American Journal of Psychiatry and Neuroscience
Volume 3, Issue 4, July 2015, Pages: 57-62

Mental Health and the Health System in Bangladesh: Situation Analysis of a Neglected Domain

Anwar Islam1, *, Tuhin Biswas2

1School of Health Policy & Management, Faculty of Health, York University, Toronto, Canada

2Department of Public Health, North south University, Dhaka, Bangladesh

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To cite this article:

Anwar Islam, Tuhin Biswas. Mental Health and the Health System in Bangladesh: Situation Analysis of a Neglected Domain. American Journal of Psychiatry and Neuroscience. Vol. 3, No. 4, 2015, pp. 57-62. doi: 10.11648/j.ajpn.20150304.11

Abstract: Mental Health constitutes a major public health challenge undermining the social and economic development throughout much of the developing world. It is estimated that mental disorders account for 13% of the global burden of disease (WHO 2008). However, in most developing countries mental health remains utterly neglected by the health system. In Bangladesh, for example, a meager 0.5% of the total health budget is allocated to mental health. On the other hand, as more than 65% of the total expenditure on health is out-of-pocket expenses, mental illness takes a heavy toll on the poor and the disadvantaged Based on a review of secondary data, the paper assesses the current situation of mental health in Bangladesh. The paper suggests that mental health care system in Bangladesh faces multifaceted challenges such as lack of public mental health facilities, scarcity of skilled workforce, inadequate financial resource allocation and social stigma. Bangladesh still does not have a comprehensive mental health policy to strengthen the entire health system. Clearly, the most crucial challenge is the absence of a dynamic and proactive stewardship able to design and enforce policies to further strengthen and enhance the overall mental health care. Such strong leadership could bring about meaningful and effective health sector reform, which will work more efficiently for the betterment of the health and social and emotional wellbeing of the people of Bangladesh, and would be built upon the values of equity and accountability.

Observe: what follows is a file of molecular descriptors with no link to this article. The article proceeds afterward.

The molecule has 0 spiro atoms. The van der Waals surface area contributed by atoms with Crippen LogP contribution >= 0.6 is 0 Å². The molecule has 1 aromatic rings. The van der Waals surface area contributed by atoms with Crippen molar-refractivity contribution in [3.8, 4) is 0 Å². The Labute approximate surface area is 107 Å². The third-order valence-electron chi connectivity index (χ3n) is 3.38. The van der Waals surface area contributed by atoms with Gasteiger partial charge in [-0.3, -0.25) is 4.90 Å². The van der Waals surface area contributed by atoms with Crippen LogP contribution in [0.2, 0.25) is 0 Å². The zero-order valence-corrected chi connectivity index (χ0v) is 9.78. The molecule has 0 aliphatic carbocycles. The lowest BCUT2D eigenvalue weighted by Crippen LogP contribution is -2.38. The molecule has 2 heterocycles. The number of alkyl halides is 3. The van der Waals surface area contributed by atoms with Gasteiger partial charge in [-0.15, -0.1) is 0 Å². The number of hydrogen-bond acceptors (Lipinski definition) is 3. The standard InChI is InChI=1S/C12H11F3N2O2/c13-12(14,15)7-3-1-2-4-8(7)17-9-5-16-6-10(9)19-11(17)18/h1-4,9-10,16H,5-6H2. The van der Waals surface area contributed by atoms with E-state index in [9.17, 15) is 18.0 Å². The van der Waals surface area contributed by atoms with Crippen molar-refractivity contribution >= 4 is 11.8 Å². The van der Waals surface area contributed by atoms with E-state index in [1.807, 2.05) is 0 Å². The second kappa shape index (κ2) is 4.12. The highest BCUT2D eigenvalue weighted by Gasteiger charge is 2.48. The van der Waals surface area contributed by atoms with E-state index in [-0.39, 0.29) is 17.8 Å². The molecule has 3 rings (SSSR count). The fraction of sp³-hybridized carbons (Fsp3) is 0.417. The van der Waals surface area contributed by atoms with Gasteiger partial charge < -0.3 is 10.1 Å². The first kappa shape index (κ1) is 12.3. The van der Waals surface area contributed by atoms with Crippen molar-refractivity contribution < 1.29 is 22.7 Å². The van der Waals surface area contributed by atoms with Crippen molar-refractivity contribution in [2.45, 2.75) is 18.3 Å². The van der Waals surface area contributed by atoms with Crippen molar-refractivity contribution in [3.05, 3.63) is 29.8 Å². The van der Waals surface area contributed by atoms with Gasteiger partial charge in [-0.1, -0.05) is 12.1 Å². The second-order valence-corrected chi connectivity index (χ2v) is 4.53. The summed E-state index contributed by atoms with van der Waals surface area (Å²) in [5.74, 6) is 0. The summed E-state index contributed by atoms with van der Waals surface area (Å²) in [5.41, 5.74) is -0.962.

Keywords: Mental Health, Health Care System, Situation Analysis

1. Introduction

According to the World Health Organization (WHO) health is "a state of complete physical, mental and social well-being and not merely the absence of disease"[1]. Mental health, therefore, is an integral part of human health and wellbeing. Mental disorders constitute a major public health challenge and account for 13% of the global burden of disease measured as disability adjusted life years [2]. Low and middle income countries have higher burden of mental disorders than economically developed countries [3, 4]. A large number of people around the world are suffering from psychiatric disorders. Mental illness constitutes four of the ten most common causes of worldwide burden of disease, yet it remains low on the agenda of policy makers, particularly in developing countries like Bangladesh. Unfortunately numerous organizations and NGOs that work on chronic non-communicable diseases in Bangladesh also largely ignore mental health. In Bangladesh the term chronic diseases remain largely limited to diabetes, cancer, cardiovascular diseases and hypertension. Needless to say, these diseases are growing problems for the health system in Bangladesh. As Bangladesh slowly but surely completes its demographic and epidemiological transition; it is quit natural to expect that chronic diseases like diabetes, cancer, cardio vascular diseases and hypertension will emerge as major killers replacing traditional communicable diseases [5]. However, despite being part of the chronic diseases, mental illness of various types seldom gets attention when the issue of demographic and epidemiological transition is discussed. Contrary to overall general perception, mental illness constitutes a serious threat to the national health. According to WHO, more than 450 million people in the world are suffering from neuro-psychiatric disorders and in Bangladesh there are 15 million people suffering from mental illnesses of various types [6]. In other words, almost 10 percent of the population is in need of mental health services.

In Bangladesh, data related to mental health is scarce. So is the case with preparedness of the health system in providing mental health care and services. This comprehensive review was conducted to better understand the prevailing situation and health system preparedness to address mental health issues in Bangladesh.

2. Methodology